To make progress in economics, it is essential that theoretical models be subjected to empirical tests that determine how well they can explain actual data. The tests that are used must be able to draw a sharp distinction between competing theoretical models, and one of the most important factors is the quality of the data used in the tests. Unfortunately, the quality of the data that economists employ is less than ideal, and this gets in the way of the ability of economists to improve the models they use. There are several reasons for the poor quality of economic data:
Non-Experimental Data: Economists do not have the ability to perform experiments, except in a very limited way. Instead, they must rely upon historical data. This makes tests of theoretical models much more difficult to conduct.
A chemist can, for example, go the lab and perform experiments again and again and this has several advantages. To see the advantages, suppose there are two chemicals that combine imperfectly, and the investigator would like to know the temperature that produces the most complete chemical reaction.
The first advantage is that in a laboratory, the air pressure, amount of oxygen in the air, the temperature, and so on can be controlled as the chemicals are combined.
When using historical, real-world data this is not possible. All of the factors will vary –– they cannot be held constant unless the researcher is lucky enough to encounter a “natural experiment” where “all else equal” holds and that is rare –– and the inability to hold “all else equal” confounds the tests. It is still possible to add controls that try to capture the other factors that might influence the outcome, but one can never be sure that this has been done sufficiently well to allow clean statistical tests.
The second advantage is that the experiment can be repeated many, many times so that any randomness in the outcome of individual experiments can be averaged out. In the experiment above, for example, the chemicals could be combined 1,000 times at each temperature, and then the outcomes averaged to smooth out the noise in individual experiments.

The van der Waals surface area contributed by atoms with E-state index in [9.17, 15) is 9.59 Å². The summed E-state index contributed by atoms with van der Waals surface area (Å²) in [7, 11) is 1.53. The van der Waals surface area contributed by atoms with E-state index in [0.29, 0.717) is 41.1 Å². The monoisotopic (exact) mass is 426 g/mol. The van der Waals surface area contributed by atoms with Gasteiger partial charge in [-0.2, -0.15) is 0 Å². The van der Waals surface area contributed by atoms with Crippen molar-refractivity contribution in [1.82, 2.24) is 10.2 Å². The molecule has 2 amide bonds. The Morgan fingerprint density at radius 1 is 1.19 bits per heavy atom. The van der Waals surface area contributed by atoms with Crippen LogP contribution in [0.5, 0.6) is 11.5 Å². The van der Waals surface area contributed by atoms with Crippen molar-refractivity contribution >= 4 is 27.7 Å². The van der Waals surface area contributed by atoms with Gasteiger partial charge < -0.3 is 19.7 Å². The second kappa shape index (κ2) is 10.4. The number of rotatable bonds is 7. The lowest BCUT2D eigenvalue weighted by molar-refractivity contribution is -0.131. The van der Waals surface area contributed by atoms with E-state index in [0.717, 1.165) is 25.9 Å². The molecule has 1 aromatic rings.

In economics there is simply no way to, for example, run an experiment where the Great Recession occurs thousands of times and various policy interventions are implemented to see what type perform the best. Economists are stuck with a single historical realization, and can never be sure the extent to which the outcome is due to randomness or inadequate controls.
Surveys, Revisions, and Real-Time Data: Economic data is usually based upon surveys rather than a full tabulation of the variable of interest. Unemployment data, for example, is based upon a monthly sample of approximately 60,000 households. In some cases, as with GDP, the data arrive with a substantial time lag leading to revisions as new data clarifies the picture. For GDP, there is an advance estimate based upon data that is available one month after the end of a quarter, followed by second and third estimates released after two and three months later. There is also a first annual estimate released in the summer incorporating further new data, and there are subsequent annual and five-year revisions.
There are two important consequences of this. First, the data are often very noisy – month to month data on employment, for example, can vary substantially simply due to sampling error. Second, the data can change over time. In fact, it is possible that statistical tests that point in a particular direction will be reversed as the data are revised over time.